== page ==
From Snoop Dogg, Lamar has aimed to maintain an old school lyricist mentality. To continue on “Fuck Your Ethnicity”, Lamar created a verse that reads, “Yeah man, I’m the mailman, can’t you tell man? Going postal, never freeze up, when I approach you …” Not only do these words have a melodic rhythm that stands out in the midst of the song, but Lamar is making many clever claims at the same time. He is saying that he is the mailman who brings news to the people and that he is “going postal”—a basketball idiom– and cannot be stopped on this mission.

Finally, when Lamar first started rapping he aimed to emulate the same hardcore and aggressive style to show the passion he has for his music similar to Mobb Deep (Marsh). In the song “The Spiteful Chant” Lamar tells all the backstabbers “I don’t owe you shit, bitch, leave me alone…” The entire song has a similar standoffish quality between Lamar and those trying to discount him.

Themes and Style

Section.80 has a few major themes that the music and lyrics delve deeply into. The first being the unfortunate situations faced by inner city children. This is a major theme through Lamar’s albums—especially in Good Kid M.A.D. City—and its inception began on this album. On the song “Poe Man’s Dream” Lamar explains the beginning of his life as one of these kids. Within the first verse he says, “Since my uncles was institutionalized// My intuition said I was suited for family ties” which shows how the culture made him think that incarceration was just a normal part of life. This mindset had nothing to do with his character, but instead it was a product of the influences he saw all around him. Lamar believes that all kids—including himself—are born naturally good, but some happen to be trapped in a bad culture: gang culture. This leads to another major theme which is the distrust of government. Many people that grew up in Compton and similar communities believe that bureaucracy has done nothing for his generation which has led to many continuing to remain trapped in their situation or contributing to the issue. In Ronald Reagan Era, Lamar has a message for the kids, “when you fight don’t fight fair cause you’ll never win.” He sees that following the rules set forth by our government will not help those who want and need to escape their unbecoming circumstances unless they are able to fight with all of their hearts.

Over his career, Lamar has gained a reputation for his style. Some of the most notable aspects include his use of double entendre and quick, witty rhymes. In the same verse from “Poe Man’s Dream” from earlier, Lamar makes quick use of homophones and short punchy statements, “Since my uncles was institutionalized// My intuition said I was suited for family ties// My momma stressin’// My daddy tired// I need me a weapon// These niggas ride…” Lamar talks about how during his upbringing he was convinced he would wind up like the majority of his community—and like his uncles—trapped in the cycle of gang culture. The use of the words institutionalized and intuition shortly after one another make a smooth transition between ideas that mimic what he thought was a smooth train of thought during his youth. Eventually Lamar realized that the most respectable people around him were the ones who rejected the culture. Even though this made his mother stressed and his father tired, he began to emulate their traits and reject the culture too. Lamar consistently comments on the past and how people were blinded by the institution that had been built around them. In today’s world he hopes that he and others in power can convince people to reject these institutions and escape the fate that may seem inevitable. He hopes that in the future we can abolish those institutions and move forward to grow as a culture.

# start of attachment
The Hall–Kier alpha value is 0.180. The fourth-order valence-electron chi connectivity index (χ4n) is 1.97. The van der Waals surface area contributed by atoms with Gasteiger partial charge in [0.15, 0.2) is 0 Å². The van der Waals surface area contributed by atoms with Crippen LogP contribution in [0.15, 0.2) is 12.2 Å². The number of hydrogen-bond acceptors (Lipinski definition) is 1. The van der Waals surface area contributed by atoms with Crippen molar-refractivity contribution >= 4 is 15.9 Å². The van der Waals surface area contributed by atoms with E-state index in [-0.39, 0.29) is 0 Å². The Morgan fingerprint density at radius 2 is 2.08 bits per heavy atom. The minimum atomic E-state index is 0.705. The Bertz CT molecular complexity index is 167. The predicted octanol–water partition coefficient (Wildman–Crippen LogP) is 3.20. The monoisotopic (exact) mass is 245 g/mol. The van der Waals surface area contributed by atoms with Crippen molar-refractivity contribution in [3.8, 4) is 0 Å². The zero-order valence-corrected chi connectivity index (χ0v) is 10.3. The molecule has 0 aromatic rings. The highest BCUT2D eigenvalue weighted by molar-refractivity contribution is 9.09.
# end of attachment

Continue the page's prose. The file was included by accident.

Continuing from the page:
Critical Conversations

Although the entire album of Section.80 has created controversy, one song stands out among the rest: HiiiPower. Hiiipower is not only a song, but an idea and a movement created by Kendrick Lamar himself. The three i’s stand for Heart, Honor, and Respect (Genius). These three pillars of the movement stand for the ways in which individuals can overcome their circumstances regardless of how insurmountable they seem. In the song, Lamar references the 2012 apocalypse conspiracy and that if the world was to end tomorrow, why should we not act today. He wants everyone to be the change they want to see, an ambitious goal, but one that is ultimately attainable. He also references many prominent social rights activists such as Martin Luther King Jr, Malcom X, Huey Newton, Bobby Seale, and Fred Hampton in an effort to show that there have been many individuals throughout history who were able to make progress, and that we too can contribute to this progress if we actively seek it. Lamar also makes direct references to Egyptian and American slavery by calling for people to “get up off that slave ship, Build your own pyramids, write your own hieroglyphs” which also furthers the notion of taking action for yourself.